Park Yoon Jung is a visiting scholar-in-residence at Howard University. Previously, she was senior researcher at the Centre for Sociological Studies at the University of Johannesburg, coordinating the Chinese in Africa/Africans in China (CA/AC) International Research Working Group. She is the author of A Matter of Honour: Being Chinese in South Africa.
Is China’s role in Africa mischaracterized here in the West?
I think generally the western media has shown, has demonstrated an anti China bias in a lot of the writing. I think it’s very focused on competition between the U.S. and China, with Africa being the playing ground. Quite frankly, when you talk to the experts that look at oil investments or any other investments, there really is no need for the setting up of black and white, win or loose situation; because Africa is at this stage so open and there are so many opportunities.
The U.S. doesn’t seem to have a problem if the British or Koreans or Malaysians are going in and investing, but it seems to have an ax to grind against China. So, yes in most of the literature in the media, there seems to be an anti China bias that’s coming out.
Who are the Chinese in Africa?
That’s something else that’s really problematic. I think there was a Time article called ‘China Inc.’ There is no such thing as China Inc. One of the first things I teach my students in the China-Africa course that I’ve just taught at Howard is that the actors who come from China are very multi faceted, so you do have the national government of China. But there are also provincial government coming in, there are state owned enterprises, there are large private sector enterprises that have varying degrees of control from Beijing.
But there are also increasing numbers of independent Chinese migrants coming into the country, and quite frankly most of them want nothing to do with the embassy. So there are these huge multitude of actors from China, and it’s hard to say that they have any singular intention or goals in Africa or anywhere that they go.
And what about the relationships between the African’s and Chinese on those various levels and scales from the multi national state owned corporation to the migrant worker?
Generally you see at the state level or the elite level, relationships tend to be quite good. Once you get below that, it really does depend. A lot of the articles I’ve seen in the past few weeks talk about African public frustration and anger over Chinese traders who are out competing them in business. It is true that in a number of cities and countries, that a lot of Chinese traders have come in with a vengeance. For example, I do research in Lesotho, and on the main streets most of the business is owned by the Chinese. A lot of Lesotho complain about the competition from the Chinese, but a lot of Lesotho there are making a profit renting their property to the Chinese, renting or selling their business and trading licenses. And the bottom line is that the Chinese are selling their goods more cheaply than their fellow countrymen were able to do, which is why the Chinese are able to succeed in their businesses.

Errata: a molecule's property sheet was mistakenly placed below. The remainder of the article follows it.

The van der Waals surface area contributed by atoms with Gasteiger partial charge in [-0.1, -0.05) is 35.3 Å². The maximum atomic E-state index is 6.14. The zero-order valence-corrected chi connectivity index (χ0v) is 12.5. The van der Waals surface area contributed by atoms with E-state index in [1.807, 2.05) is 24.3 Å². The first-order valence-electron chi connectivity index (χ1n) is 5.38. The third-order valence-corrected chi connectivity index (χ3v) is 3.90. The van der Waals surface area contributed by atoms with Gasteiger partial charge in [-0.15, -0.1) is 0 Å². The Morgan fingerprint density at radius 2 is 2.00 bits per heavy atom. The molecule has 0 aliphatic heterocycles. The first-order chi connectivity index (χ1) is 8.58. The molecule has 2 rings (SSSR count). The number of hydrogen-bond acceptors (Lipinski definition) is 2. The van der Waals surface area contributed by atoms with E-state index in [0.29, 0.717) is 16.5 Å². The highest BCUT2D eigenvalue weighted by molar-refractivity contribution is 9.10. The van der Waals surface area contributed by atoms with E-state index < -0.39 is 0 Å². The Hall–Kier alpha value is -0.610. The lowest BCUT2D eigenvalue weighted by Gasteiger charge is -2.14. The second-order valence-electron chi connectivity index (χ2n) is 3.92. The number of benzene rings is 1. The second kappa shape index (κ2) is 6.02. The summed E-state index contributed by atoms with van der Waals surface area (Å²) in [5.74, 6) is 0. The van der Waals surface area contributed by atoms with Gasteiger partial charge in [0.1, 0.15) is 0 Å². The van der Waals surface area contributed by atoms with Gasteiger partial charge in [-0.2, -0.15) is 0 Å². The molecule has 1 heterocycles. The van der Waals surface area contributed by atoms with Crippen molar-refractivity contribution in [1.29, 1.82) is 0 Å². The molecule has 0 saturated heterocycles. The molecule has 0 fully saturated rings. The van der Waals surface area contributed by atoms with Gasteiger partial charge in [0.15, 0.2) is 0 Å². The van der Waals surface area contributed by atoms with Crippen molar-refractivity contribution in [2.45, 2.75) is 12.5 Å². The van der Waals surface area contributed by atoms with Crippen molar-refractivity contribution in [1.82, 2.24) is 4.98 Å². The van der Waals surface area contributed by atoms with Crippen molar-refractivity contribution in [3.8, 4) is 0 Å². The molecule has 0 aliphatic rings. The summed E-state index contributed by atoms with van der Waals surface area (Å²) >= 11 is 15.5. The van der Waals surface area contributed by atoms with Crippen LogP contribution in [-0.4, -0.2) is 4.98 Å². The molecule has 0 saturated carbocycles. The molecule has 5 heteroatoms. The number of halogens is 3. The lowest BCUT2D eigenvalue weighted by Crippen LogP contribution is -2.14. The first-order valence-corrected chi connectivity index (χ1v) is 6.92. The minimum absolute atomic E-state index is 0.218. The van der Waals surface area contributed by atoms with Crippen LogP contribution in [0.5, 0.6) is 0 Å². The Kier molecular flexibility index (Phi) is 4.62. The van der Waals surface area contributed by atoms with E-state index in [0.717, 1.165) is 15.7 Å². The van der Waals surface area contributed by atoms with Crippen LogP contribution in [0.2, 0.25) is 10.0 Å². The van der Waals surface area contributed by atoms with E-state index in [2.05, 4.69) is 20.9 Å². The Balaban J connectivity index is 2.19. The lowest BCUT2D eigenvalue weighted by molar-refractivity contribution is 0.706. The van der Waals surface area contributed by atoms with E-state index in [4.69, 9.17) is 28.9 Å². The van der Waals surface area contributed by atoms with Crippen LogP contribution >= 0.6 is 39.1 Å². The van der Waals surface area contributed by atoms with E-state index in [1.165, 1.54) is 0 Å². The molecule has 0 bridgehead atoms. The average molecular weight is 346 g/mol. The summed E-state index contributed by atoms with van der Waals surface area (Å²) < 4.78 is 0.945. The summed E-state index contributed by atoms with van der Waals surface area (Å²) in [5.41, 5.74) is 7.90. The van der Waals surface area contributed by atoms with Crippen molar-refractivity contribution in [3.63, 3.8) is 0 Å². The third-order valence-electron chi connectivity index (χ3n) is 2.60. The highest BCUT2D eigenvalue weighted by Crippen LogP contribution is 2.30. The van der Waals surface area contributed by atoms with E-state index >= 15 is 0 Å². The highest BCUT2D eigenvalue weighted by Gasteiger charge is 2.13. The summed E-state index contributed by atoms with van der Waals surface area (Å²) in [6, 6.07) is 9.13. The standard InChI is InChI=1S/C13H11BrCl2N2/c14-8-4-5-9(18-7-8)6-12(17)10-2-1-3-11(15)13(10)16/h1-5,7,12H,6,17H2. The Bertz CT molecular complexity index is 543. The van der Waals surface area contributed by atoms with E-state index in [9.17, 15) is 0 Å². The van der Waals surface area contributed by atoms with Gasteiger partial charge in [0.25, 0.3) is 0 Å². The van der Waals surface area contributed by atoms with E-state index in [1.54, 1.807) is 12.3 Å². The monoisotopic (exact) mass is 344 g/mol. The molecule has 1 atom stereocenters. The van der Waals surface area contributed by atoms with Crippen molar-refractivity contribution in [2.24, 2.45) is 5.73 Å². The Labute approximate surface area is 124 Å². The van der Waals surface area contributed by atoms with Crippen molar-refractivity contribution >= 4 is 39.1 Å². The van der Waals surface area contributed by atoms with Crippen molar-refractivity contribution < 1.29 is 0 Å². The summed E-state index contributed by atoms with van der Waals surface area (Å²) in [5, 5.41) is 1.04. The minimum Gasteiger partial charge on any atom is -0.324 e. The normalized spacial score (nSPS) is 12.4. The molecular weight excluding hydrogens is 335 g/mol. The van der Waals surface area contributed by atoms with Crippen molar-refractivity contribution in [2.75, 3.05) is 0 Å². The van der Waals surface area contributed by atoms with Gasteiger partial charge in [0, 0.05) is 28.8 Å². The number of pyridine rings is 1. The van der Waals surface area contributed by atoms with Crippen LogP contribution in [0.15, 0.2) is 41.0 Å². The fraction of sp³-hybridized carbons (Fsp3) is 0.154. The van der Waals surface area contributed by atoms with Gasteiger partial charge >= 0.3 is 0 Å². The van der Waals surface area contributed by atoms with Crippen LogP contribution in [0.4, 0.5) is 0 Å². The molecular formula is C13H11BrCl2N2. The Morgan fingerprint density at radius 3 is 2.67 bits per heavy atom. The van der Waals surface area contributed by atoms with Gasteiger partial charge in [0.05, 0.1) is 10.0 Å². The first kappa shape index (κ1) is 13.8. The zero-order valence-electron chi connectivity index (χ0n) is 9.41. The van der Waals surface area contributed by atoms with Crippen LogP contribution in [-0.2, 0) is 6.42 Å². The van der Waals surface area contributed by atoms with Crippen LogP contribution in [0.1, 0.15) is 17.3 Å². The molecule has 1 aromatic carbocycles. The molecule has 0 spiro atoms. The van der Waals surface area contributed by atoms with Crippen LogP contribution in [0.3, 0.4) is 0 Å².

Depending on where you go and who you talk to, the relations are really quite different. In South Africa there’s a long history of contact with the Chinese. The first Chinese arrived in South Africa in the mid 1800s in response to the discovery of gold. So there have been small numbers, but there have been Chinese in the country. So today, when there are increasing numbers of Chinese, I think there is some confusion and conflation of the Chinese South Africans, the Taiwanese, and the new Chinese migrants. But there’s no overall animosity toward the Chinese at all; I think it really depends on a case by case basis and most South Africans are willing to give the Chinese the benefit of the doubt.
The three countries that we conducted surveys in : Zimbabwe, South Africa, and Lesotho; Lesotho was the only country where there was significant anti Chinese sentiment. Both in Zimbabwe where we expected a lot, and in South Africa; anti Chinese sentiment was quite low. Zimbabwe was another interesting story that actually indicates to us that feelings towards the Chinese change over time. During the mid 2000s, at the beginning of the financial, economic, and political crisis in Zimbabwe; it was quite clear that there were growing tensions about the Chinese. If you look at media reporting from Zimbabwe, if you look at a lot of the blogs, there were lots of complaints about Chinese goods that are cheap and fake.
So there were all of these complaints about them. When we went to do research there in 2009 and 2010, all of that negativity was gone; apparently during the worst of the crisis the Chinese were the only ones that were able to get goods into the country, manufacture fake soup, make things like washcloths, and provide some daily necessities that were otherwise unavailable. So there was a tremendous appreciation for what the Chinese were able to do, for there work ethic, and just for providing some of the basic things that the government and private sector in Zimbabwe were not able to do during that crisis. By the time we got there and did these interviews, nobody had anything bad to say about the Chinese traders and the Chinese small manufacturers in the country.